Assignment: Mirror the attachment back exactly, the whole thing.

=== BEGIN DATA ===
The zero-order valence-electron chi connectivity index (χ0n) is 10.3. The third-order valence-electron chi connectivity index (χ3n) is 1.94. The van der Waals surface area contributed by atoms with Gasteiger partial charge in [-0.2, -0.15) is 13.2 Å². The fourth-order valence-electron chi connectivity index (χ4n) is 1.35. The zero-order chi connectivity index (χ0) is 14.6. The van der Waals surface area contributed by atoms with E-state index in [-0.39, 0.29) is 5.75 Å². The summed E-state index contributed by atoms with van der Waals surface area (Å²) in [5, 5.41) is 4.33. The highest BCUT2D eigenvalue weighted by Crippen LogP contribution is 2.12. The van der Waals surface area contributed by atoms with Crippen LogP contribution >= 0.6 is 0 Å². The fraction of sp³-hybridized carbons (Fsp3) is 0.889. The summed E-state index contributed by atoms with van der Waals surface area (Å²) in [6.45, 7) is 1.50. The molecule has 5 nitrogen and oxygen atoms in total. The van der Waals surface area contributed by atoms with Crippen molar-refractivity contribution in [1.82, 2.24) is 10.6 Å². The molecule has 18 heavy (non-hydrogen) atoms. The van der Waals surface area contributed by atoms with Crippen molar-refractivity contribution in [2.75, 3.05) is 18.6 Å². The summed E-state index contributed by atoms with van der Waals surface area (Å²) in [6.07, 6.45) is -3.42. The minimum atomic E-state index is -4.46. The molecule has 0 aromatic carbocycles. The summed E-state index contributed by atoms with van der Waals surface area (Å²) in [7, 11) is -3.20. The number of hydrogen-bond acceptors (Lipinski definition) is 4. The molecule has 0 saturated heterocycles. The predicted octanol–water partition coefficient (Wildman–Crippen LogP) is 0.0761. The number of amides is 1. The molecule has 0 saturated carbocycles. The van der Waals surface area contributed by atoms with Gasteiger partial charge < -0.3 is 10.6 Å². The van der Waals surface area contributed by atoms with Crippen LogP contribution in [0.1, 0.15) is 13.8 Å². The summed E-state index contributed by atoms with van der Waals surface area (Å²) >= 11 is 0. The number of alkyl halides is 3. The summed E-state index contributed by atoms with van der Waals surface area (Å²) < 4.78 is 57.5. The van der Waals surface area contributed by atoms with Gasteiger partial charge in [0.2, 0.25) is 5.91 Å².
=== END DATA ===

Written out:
The zero-order valence-electron chi connectivity index (χ0n) is 10.3. The third-order valence-electron chi connectivity index (χ3n) is 1.94. The van der Waals surface area contributed by atoms with Gasteiger partial charge in [-0.2, -0.15) is 13.2 Å². The fourth-order valence-electron chi connectivity index (χ4n) is 1.35. The zero-order chi connectivity index (χ0) is 14.6. The van der Waals surface area contributed by atoms with E-state index in [-0.39, 0.29) is 5.75 Å². The summed E-state index contributed by atoms with van der Waals surface area (Å²) in [5, 5.41) is 4.33. The highest BCUT2D eigenvalue weighted by Crippen LogP contribution is 2.12. The van der Waals surface area contributed by atoms with Crippen LogP contribution >= 0.6 is 0 Å². The fraction of sp³-hybridized carbons (Fsp3) is 0.889. The summed E-state index contributed by atoms with van der Waals surface area (Å²) in [6.45, 7) is 1.50. The molecule has 5 nitrogen and oxygen atoms in total. The van der Waals surface area contributed by atoms with Crippen molar-refractivity contribution in [1.82, 2.24) is 10.6 Å². The molecule has 18 heavy (non-hydrogen) atoms. The van der Waals surface area contributed by atoms with Crippen molar-refractivity contribution in [2.75, 3.05) is 18.6 Å². The summed E-state index contributed by atoms with van der Waals surface area (Å²) in [6.07, 6.45) is -3.42. The minimum atomic E-state index is -4.46. The molecule has 0 aromatic carbocycles. The summed E-state index contributed by atoms with van der Waals surface area (Å²) in [7, 11) is -3.20. The number of hydrogen-bond acceptors (Lipinski definition) is 4. The molecule has 0 saturated heterocycles. The predicted octanol–water partition coefficient (Wildman–Crippen LogP) is 0.0761. The number of amides is 1. The molecule has 0 saturated carbocycles. The van der Waals surface area contributed by atoms with Gasteiger partial charge < -0.3 is 10.6 Å². The van der Waals surface area contributed by atoms with Crippen LogP contribution in [0.1, 0.15) is 13.8 Å². The summed E-state index contributed by atoms with van der Waals surface area (Å²) >= 11 is 0. The number of alkyl halides is 3. The summed E-state index contributed by atoms with van der Waals surface area (Å²) < 4.78 is 57.5. The van der Waals surface area contributed by atoms with Gasteiger partial charge in [0.2, 0.25) is 5.91 Å².